Tricking AI chips into simulating the human brain: A detailed performance analysis

Lennart P.L. Landsmeer*, Max C.W. Engelen, Rene Miedema, Christos Strydis

*Corresponding author for this work

Research output: Contribution to journalArticleAcademicpeer-review

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Abstract

In recent years, significant strides in Artificial Intelligence (AI) have led to various practical applications, primarily centered around training and deployment of deep neural networks (DNNs). These applications, however, require considerable computational resources, predominantly reliant on modern Graphics-Processing Units (GPUs). Yet, the quest for larger and faster DNNs has spurred the creation of specialized AI chips and efficient Machine-Learning (ML) software tools like TensorFlow and PyTorch have been developed for striking a balance between usability and performance. Simultaneously, the field of computational neuroscience shares a similar quest for increased computational power to simulate more extensive and detailed brain models, while also keeping usability high. Although GPUs have also entered this field, programming complexity remains high, resulting in cumbersome simulations. Inspired by AI progress, we introduce a workflow for easily accelerating brain simulations using TensorFlow and evaluate the performance of various, cutting-edge AI chips – including the Graphcore Intelligence-Processing Unit (IPU), GroqChip, Nvidia GPU with Tensor Cores, and Google Tensor-Processing Unit (TPU) – when simulating a biologically detailed as well as simpler brain models. Our model simulations explore the architectural tradeoffs of a modern-day CPU and these four AI platforms by varying computational density, memory requirements and floating-point numerical accuracy. Results show that the GroqChip achieves the best performance for small networks, yet is unable to simulate large-scale networks. At the scale of mammalian brains, the GPU, IPU and TPU achieve speedups ranging from 29x to 1,208x times over CPU runtimes. Remarkably, the TPU sets a new record for the largest, real-time simulation of the inferior-olivary nucleus in the brain. Reduced-accuracy floating-point implementations make some simulation results unreliable for brain research, notably for the GroqChip. Consequently, this work underscores the potential of ML libraries for accelerating brain simulations as well as the critical role of AI-chip numerical accuracy for biophysically realistic brain models.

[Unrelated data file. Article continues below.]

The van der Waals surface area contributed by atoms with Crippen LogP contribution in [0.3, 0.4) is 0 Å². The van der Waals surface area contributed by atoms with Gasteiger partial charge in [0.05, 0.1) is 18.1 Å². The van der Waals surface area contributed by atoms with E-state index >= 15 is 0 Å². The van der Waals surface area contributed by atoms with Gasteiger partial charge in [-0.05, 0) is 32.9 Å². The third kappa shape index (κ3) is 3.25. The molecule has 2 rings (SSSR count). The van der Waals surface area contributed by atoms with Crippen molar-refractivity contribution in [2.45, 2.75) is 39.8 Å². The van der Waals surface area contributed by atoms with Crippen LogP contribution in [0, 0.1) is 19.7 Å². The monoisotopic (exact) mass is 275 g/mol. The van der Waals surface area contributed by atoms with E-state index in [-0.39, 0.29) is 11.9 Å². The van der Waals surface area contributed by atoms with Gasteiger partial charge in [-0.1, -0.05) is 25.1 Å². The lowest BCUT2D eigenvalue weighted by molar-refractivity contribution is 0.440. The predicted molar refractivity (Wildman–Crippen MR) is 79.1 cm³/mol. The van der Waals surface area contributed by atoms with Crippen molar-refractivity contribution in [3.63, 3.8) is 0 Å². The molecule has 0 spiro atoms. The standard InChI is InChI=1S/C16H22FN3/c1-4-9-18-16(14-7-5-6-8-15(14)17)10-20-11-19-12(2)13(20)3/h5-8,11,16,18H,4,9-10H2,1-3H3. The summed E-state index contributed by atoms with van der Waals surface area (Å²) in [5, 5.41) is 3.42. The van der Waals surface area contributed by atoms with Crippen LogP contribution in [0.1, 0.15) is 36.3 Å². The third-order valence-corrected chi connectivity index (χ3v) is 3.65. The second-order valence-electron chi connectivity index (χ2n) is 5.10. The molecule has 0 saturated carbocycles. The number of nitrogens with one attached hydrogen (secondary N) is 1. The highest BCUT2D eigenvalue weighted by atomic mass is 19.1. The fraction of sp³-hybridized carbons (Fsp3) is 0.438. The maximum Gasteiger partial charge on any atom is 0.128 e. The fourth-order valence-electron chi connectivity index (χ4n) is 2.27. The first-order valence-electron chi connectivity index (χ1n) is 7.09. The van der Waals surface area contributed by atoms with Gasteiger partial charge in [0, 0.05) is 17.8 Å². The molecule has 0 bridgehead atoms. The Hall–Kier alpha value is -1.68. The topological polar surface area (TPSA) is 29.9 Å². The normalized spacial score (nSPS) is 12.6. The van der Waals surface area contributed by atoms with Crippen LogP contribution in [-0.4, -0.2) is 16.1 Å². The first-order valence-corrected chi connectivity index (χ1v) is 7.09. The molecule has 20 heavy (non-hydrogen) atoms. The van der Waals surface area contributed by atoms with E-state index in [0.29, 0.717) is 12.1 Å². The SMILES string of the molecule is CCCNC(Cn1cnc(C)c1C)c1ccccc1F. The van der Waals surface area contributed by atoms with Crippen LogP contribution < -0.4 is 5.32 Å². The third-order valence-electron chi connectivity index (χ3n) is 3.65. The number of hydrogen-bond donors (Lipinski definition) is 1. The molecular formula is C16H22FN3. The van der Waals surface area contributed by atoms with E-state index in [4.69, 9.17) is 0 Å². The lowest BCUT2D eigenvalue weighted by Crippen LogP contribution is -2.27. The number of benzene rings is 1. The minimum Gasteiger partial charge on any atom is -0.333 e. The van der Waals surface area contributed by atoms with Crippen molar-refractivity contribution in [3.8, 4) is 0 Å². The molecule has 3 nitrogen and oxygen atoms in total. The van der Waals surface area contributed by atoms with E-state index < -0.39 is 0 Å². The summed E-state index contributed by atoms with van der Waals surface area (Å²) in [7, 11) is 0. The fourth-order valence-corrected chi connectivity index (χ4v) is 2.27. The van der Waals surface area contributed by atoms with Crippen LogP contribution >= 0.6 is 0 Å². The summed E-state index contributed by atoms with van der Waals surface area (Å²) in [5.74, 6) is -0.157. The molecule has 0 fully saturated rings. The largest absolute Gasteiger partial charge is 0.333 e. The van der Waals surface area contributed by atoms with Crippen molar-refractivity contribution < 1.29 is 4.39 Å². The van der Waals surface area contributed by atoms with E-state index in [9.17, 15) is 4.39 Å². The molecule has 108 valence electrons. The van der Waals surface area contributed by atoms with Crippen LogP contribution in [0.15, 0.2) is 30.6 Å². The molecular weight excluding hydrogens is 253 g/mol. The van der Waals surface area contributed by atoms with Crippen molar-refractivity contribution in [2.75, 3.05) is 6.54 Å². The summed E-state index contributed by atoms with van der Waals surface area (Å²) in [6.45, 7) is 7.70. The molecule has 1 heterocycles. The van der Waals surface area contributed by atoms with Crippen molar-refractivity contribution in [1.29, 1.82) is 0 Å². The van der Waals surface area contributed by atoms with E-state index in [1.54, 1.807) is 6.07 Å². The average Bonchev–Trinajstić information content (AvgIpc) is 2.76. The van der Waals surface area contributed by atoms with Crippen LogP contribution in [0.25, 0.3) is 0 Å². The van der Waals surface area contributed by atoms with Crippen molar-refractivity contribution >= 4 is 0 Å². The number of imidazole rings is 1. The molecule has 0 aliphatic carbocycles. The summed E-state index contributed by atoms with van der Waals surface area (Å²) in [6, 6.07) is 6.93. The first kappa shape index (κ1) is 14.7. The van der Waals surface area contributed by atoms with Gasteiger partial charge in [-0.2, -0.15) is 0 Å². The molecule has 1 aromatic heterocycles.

Original languageEnglish
Article number127953
JournalNeurocomputing
Volume598
DOIs
Publication statusPublished - 14 Sept 2024

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Publisher Copyright: © 2024 The Author(s)

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